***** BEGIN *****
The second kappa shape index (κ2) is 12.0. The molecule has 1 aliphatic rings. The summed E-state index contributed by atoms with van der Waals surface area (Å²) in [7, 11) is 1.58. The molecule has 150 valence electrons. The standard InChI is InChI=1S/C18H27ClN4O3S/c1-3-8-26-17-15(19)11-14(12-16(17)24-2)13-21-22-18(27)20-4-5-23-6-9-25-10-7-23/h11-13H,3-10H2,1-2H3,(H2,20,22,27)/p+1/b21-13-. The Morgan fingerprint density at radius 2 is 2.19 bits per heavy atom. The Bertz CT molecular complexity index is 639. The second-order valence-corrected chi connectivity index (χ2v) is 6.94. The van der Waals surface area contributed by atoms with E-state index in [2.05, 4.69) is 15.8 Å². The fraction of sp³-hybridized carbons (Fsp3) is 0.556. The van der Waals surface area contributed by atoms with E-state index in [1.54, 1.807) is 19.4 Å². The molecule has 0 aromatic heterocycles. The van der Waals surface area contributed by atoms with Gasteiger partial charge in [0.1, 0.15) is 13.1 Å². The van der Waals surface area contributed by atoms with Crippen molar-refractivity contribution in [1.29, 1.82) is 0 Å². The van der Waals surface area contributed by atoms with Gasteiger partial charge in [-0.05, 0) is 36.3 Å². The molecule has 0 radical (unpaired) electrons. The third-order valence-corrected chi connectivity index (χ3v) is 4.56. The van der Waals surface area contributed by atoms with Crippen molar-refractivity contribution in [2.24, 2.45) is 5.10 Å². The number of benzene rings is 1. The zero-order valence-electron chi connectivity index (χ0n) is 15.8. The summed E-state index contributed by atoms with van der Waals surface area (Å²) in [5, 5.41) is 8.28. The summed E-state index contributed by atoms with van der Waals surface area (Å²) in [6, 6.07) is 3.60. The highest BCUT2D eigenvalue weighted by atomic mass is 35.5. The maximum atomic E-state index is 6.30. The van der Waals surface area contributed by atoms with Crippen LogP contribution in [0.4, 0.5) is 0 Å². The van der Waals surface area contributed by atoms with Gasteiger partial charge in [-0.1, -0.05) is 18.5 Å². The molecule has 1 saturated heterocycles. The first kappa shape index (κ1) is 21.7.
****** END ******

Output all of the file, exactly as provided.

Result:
The second kappa shape index (κ2) is 12.0. The molecule has 1 aliphatic rings. The summed E-state index contributed by atoms with van der Waals surface area (Å²) in [7, 11) is 1.58. The molecule has 150 valence electrons. The standard InChI is InChI=1S/C18H27ClN4O3S/c1-3-8-26-17-15(19)11-14(12-16(17)24-2)13-21-22-18(27)20-4-5-23-6-9-25-10-7-23/h11-13H,3-10H2,1-2H3,(H2,20,22,27)/p+1/b21-13-. The Morgan fingerprint density at radius 2 is 2.19 bits per heavy atom. The Bertz CT molecular complexity index is 639. The second-order valence-corrected chi connectivity index (χ2v) is 6.94. The van der Waals surface area contributed by atoms with E-state index in [2.05, 4.69) is 15.8 Å². The fraction of sp³-hybridized carbons (Fsp3) is 0.556. The van der Waals surface area contributed by atoms with E-state index in [1.54, 1.807) is 19.4 Å². The molecule has 0 aromatic heterocycles. The van der Waals surface area contributed by atoms with Gasteiger partial charge in [0.1, 0.15) is 13.1 Å². The van der Waals surface area contributed by atoms with Crippen molar-refractivity contribution in [1.29, 1.82) is 0 Å². The van der Waals surface area contributed by atoms with Gasteiger partial charge in [-0.05, 0) is 36.3 Å². The molecule has 0 radical (unpaired) electrons. The third-order valence-corrected chi connectivity index (χ3v) is 4.56. The van der Waals surface area contributed by atoms with Crippen molar-refractivity contribution in [2.24, 2.45) is 5.10 Å². The number of benzene rings is 1. The zero-order valence-electron chi connectivity index (χ0n) is 15.8. The summed E-state index contributed by atoms with van der Waals surface area (Å²) in [5, 5.41) is 8.28. The summed E-state index contributed by atoms with van der Waals surface area (Å²) in [6, 6.07) is 3.60. The highest BCUT2D eigenvalue weighted by atomic mass is 35.5. The maximum atomic E-state index is 6.30. The van der Waals surface area contributed by atoms with Crippen LogP contribution in [0.4, 0.5) is 0 Å². The van der Waals surface area contributed by atoms with Gasteiger partial charge in [-0.1, -0.05) is 18.5 Å². The molecule has 1 saturated heterocycles. The first kappa shape index (κ1) is 21.7.